Vestibular Balance Disorder
Dizziness and vertigo are classic symptoms of a vestibular balance disorder. Balance disorders can strike at any age but are most common as people get older.
Your ear is an intricate system of bone and cartilage. Within it is a complex network of canals, called semicircular canals, and fluid-filled pouches, called the otolithic organs. These structures contribute to your sense of balance. Part of this system includes the cochlea, a spiral that also helps you hear. All of these delicate elements make up the vestibular system.
Your sense of balance is made up of the way that your senses, such as sight and hearing, define the interaction of gravity and motion. For example, as you move, the fluid in the otolithic organs moves with you. This contributes to your brain's assessment of balance. Likewise, the semicircular canals assess the sensation of movement, as fluid in the canals moves over highly sensitive hairs within those canals.
Causes of vestibular balance disorders
These are common causes of vestibular balance disorders:
Inner ear problems, such as those related to poor circulation in the ear
Problems rooted in the brain, such as traumatic brain injury
Signs and symptoms
These are symptoms of a vestibular balance disorder:
Feeling as if you are floating or as if the world is spinning around you
Falling or stumbling
Less common symptoms include nausea, diarrhea, vomiting, anxiety, fear, and changes in your heart's rhythm.
These are possible complications of a vestibular balance disorder:
Injury because of an increased risk of falling
Reduced quality of life
When to call a doctor
Feeling lightheaded or dizzy occasionally happens to most people. If these sensations are frequent and affect your quality of life, contact your doctor.
You should talk with your health care provider, but you will probably also need to work with an ear, nose, and throat specialist, called an otolaryngologist. Dizziness and lightheadedness can be caused by many conditions. Part of the diagnosis could involve ruling out more common causes in order to find the root of the problem.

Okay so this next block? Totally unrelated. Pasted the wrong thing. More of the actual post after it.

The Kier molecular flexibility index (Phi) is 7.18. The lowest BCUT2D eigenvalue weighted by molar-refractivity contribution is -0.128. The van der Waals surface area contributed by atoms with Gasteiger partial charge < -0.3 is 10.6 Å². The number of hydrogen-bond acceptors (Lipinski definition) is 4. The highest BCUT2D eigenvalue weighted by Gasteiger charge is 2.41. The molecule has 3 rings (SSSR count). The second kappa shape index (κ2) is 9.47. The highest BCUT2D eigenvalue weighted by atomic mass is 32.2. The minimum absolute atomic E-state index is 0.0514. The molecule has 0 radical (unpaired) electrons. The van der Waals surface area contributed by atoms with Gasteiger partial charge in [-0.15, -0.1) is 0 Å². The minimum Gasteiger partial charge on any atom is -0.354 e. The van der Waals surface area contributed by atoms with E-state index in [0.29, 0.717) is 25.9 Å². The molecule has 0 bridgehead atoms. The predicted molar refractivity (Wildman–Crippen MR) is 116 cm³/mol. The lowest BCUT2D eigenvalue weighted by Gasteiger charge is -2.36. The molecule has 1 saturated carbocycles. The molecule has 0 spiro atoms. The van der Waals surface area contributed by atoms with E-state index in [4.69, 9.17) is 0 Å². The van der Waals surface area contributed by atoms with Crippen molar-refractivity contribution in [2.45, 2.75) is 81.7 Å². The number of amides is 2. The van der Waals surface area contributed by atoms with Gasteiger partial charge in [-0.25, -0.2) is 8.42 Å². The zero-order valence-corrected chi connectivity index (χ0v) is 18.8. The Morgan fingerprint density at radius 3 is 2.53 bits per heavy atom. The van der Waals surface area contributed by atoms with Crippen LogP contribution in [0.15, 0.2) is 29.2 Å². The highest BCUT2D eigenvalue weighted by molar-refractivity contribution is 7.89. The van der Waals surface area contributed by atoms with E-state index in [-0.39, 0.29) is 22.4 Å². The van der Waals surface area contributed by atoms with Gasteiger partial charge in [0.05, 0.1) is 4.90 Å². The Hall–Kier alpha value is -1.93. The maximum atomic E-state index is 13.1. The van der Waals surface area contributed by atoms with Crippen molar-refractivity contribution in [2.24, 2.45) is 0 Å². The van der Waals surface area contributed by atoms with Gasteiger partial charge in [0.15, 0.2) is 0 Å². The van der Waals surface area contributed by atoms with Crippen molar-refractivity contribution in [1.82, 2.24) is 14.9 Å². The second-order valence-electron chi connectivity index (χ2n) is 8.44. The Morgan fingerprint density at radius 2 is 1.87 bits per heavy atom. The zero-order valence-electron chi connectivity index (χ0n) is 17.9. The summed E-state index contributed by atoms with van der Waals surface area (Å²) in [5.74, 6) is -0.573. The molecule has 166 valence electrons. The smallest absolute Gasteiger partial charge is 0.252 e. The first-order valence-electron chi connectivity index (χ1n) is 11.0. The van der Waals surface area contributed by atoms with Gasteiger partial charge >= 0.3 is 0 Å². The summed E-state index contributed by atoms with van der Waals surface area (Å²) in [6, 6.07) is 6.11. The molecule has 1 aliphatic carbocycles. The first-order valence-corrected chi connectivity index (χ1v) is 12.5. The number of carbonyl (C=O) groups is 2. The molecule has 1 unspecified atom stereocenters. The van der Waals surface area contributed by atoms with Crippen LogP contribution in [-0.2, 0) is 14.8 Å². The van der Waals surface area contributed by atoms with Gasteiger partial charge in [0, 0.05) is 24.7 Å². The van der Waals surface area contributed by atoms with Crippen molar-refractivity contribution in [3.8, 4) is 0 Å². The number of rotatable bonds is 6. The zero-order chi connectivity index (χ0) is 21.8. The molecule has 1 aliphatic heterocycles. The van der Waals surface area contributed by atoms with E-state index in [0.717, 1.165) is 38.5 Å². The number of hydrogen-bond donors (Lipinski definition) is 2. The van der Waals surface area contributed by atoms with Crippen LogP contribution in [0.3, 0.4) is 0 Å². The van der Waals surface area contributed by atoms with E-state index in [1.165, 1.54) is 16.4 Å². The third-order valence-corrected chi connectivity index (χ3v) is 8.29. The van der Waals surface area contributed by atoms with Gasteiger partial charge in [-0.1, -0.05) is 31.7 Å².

The diagnostic process may include:
A look at your personal medical history
Imaging tests of the head and brain
Clinical tests of balance
A look at your posture and movement using a structured, monitored exam called a posturography
Treatment will depend on the specific cause of your balance disorder and may include:
Treating any underlying causes. Antibiotics or antifungal treatments may be needed to treat an ear infection that's causing your balance disorder.
Changes in lifestyle. Some symptoms may be relieved by changes in diet and activity.
Rehabilitation. People who are struggling with vestibular balance disorders may need vestibular rehabilitation or balance retraining therapy. This is a therapeutic approach specifically designed to help you move through your day safely. A rehabilitation specialist will help you learn how to cope with dizziness in your daily life. You may need to learn better safety strategies and make adjustments for:
Going up and down stairs
Driving (ask your doctor when it will be safe for you to drive)
Walking and exercising
Using the bathroom
Organizing your home to make it safer, such as tightening handrails
Changing your shoes or clothing, such as wearing low heeled shoes
Changing your daily habits, such as planning your day so that you won't be walking in the dark
Learning how to use a cane or walker